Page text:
This has been a busy year for hearing health, filled with new developments, exciting research, and inspiring stories of individuals conquering hearing loss to achieve great things.
Just in case you missed it, here’s a review of the year’s 15 best stories.
This post by New Republic was one of many articles published in 2016 emphasizing the prominence of hearing loss among veterans. Hearing loss today is the number one disability for veterans (leading even PTSD).
In fact, the Department of Veteran Affairs states that 60 percent of those returning from Iraq and Afghanistan (approximately 600,000) have irreparable hearing loss or ringing in ears.
Now that awareness has been raised, the military is working on creating helmets that mitigate loud blasts while increasing ambient sound.
We’re privileged to witness several stories each year about individuals overcoming hearing loss to achieve incredible things. However on occasion one story comes along that reminds us of what is possible with the right perspective and perseverance.
Caroline Aufgebauer, a high school senior, worked around her hearing loss to learn not one, not two, but three languages. She speaks English, Spanish, and Latin (earning special recognition for her performance on the national Spanish exam) and has a basic familiarity with German.
Which, by the way, makes her trilingual despite a condition that makes speech comprehension quite difficult.
Shari Eberts is a hearing health advocate that has done wonders for the hearing loss community by raising awareness of the daily issues facing those with hearing loss.
In one of her popular articles on her blog Living With Hearing Loss, Eberts describes five things she wishes everyone knew about hearing loss.
This is one of several articles warning about the dangers of earbud use and the expanding number of teens with hearing loss.
It’s estimated that 30 percent of teens have hearing injury caused by dangerous listening practices, but that most are not hearing the message.
This story is a great reminder for musicians and concert-attendees to safeguard their hearing during the course of live performances.
AC/DC had to put off its tour in the United States due to frontman Brian Johnson’s hearing condition. Doctors advised Johnson to stop touring right away or risk total hearing loss.
In response to the growing problem of acquiring hearing loss and tinnitus at live shows, Pearl Jam supplied earplugs to fans at its concerts in a move that hopefully catches on with other bands.
A number of musicians presently are dealing with hearing loss and tinnitus due to a lack of hearing protection at shows, including Eric Clapton, Pete Townshend, Grimes, Ozzy Osbourne,
and Chris Martin.
We see several of these videos every year, video clips of a child hearing for the first time with the use of hearing aids or cochlear implants.
However this particular video was the most watched of 2016. See for yourself and try not to smile while you’re watching.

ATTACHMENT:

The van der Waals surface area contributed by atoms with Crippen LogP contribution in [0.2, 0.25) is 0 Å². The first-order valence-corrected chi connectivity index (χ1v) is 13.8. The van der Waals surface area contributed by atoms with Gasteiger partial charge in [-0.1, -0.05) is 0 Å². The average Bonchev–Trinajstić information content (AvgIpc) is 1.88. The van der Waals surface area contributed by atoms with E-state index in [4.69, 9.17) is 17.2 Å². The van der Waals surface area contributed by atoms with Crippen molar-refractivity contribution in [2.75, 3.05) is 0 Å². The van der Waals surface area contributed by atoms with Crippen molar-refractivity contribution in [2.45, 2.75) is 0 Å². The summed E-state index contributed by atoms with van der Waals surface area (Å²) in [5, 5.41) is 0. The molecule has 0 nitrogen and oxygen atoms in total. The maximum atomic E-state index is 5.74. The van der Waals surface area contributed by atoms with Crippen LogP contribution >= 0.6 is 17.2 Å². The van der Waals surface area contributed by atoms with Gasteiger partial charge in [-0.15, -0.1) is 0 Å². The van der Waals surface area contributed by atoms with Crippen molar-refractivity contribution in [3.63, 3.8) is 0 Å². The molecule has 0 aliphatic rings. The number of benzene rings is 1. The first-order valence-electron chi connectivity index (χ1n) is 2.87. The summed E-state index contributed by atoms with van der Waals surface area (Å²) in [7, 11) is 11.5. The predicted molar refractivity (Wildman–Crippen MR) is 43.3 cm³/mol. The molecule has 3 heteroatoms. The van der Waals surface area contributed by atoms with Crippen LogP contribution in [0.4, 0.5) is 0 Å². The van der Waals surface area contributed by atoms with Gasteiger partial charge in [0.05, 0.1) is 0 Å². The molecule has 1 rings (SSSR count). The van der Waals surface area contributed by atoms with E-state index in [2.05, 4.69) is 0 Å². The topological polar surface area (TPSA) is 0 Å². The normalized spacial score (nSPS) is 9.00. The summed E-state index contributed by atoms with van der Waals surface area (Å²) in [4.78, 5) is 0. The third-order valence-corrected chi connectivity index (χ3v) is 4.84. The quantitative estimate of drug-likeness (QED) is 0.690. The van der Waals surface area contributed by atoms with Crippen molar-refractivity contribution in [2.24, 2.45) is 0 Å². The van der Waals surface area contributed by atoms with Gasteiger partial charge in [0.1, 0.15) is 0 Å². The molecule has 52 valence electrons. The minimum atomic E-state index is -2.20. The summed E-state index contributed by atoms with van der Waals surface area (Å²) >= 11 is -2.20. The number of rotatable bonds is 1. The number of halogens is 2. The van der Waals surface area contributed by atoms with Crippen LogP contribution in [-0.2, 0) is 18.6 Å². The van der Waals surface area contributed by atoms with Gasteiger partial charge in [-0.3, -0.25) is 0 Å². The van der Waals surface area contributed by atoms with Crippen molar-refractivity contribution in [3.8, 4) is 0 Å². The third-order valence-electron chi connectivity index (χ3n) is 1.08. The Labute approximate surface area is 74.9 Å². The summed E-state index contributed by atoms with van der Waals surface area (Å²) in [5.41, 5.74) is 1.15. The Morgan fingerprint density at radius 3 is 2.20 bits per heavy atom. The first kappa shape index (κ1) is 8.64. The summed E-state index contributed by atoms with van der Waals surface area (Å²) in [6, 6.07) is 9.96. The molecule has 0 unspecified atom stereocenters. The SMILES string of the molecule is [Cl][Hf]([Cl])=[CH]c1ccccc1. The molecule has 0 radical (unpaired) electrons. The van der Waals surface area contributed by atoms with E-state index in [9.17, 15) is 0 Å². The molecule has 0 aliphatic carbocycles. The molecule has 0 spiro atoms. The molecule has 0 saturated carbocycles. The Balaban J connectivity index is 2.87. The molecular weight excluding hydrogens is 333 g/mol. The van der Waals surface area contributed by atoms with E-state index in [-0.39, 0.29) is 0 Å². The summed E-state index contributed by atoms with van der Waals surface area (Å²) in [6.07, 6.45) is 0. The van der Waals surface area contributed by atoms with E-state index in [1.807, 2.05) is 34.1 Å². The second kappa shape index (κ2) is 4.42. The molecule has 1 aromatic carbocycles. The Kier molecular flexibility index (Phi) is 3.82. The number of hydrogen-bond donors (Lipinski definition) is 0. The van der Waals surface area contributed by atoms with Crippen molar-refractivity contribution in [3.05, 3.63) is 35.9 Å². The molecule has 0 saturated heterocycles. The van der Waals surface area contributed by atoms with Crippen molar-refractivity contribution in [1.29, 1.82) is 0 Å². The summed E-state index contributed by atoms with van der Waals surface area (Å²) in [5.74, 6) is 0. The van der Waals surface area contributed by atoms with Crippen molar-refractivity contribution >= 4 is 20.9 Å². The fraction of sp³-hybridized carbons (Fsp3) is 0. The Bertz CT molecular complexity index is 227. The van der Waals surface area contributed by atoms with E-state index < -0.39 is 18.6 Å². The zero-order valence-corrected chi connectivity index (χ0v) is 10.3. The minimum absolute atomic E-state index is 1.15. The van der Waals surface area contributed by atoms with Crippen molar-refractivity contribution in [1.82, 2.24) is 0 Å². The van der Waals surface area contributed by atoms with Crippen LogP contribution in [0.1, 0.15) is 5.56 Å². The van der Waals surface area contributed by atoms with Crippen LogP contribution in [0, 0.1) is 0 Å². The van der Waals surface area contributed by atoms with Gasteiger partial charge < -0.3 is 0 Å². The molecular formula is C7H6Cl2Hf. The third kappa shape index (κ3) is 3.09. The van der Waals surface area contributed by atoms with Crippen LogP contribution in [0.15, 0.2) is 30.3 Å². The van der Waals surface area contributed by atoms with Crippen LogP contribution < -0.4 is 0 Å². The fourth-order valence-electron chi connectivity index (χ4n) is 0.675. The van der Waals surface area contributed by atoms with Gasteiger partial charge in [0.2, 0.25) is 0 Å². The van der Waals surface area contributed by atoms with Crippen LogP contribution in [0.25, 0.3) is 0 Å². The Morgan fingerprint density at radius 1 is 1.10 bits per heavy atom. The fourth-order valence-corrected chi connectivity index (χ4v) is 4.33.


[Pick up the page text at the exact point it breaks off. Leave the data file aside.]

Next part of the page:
One of the best ways to raise awareness of hearing loss and reduce the stigma of hearing aids is to have a distinguished public figure speak on the topic.
In this article, FUBU founder, Shark Tank star, investor, and best-selling author John Daymond talks about how he overcame hearing loss and how high-tech hearing aids have changed his life.
Starbucks has launched a brand new store dedicated to recruiting deaf and hard-of-hearing individuals, as an integral part of the company’s objective to increase opportunities for marginalized groups.
10 of the store’s 13 employees are hard-of-hearing or deaf. Employees communicate principally with sign-language, and customers without hearing loss can write down their orders on cards.
This is an intriguing article reminding us of how aggressively technology progresses.
Dr. Kourosh Parham, a UConn physician-scientist, has introduced the first blood test that can recognize the inner ear proteins linked with inner ear disorders like hearing loss and vertigo.
Perhaps the early diagnosis of hearing loss will before long be a standard part of the annual physical exam.
This inspiring story is about how photographer Kate Disher-Quill finally came to accept her hearing loss and embrace and love her hearing aids.
Kate’s project, Right Hear, Right Now, is designed to empower people to accept and embrace their differences. It’s something she wishes she had access to when she was younger, something that could have inspired her to accept her own hearing loss sooner than she did.
The investigation for the cure for tinnitus continued in 2016, with multiple encouraging findings.
Tinnitus is difficult to diagnose and treat, and the best treatments now available either cover up the sound or advise the patient on how to deal with the sound.
However now scientists at the Karolinska Institutet in Sweden have identified the first gene that might be able to prevent tinnitus.
As we learn more about how the brain processes and interprets sound and speech, we can start developing better hearing aids and more efficient programs to help those with hearing loss to enhance speech recognition.
Stay tuned in 2017 for additional breakthroughs in the critical area of speech comprehension.
Hidden hearing loss could be present even in younger people who can pass a basic hearing test.
Research is ongoing that can improve the accuracy of hearing testing and expose hearing problems in young people, with consequences including more effective hearing protection, better workplace noise guidelines, and targeted medical therapies.
And last, here are eight very good reasons to get a hearing test, published by Better Hearing Institute. There’s no better way to begin the new year than by taking charge of your hearing health and making the most of all of the benefits of better hearing.
What did we leave out? What were your favorite stories of 2016?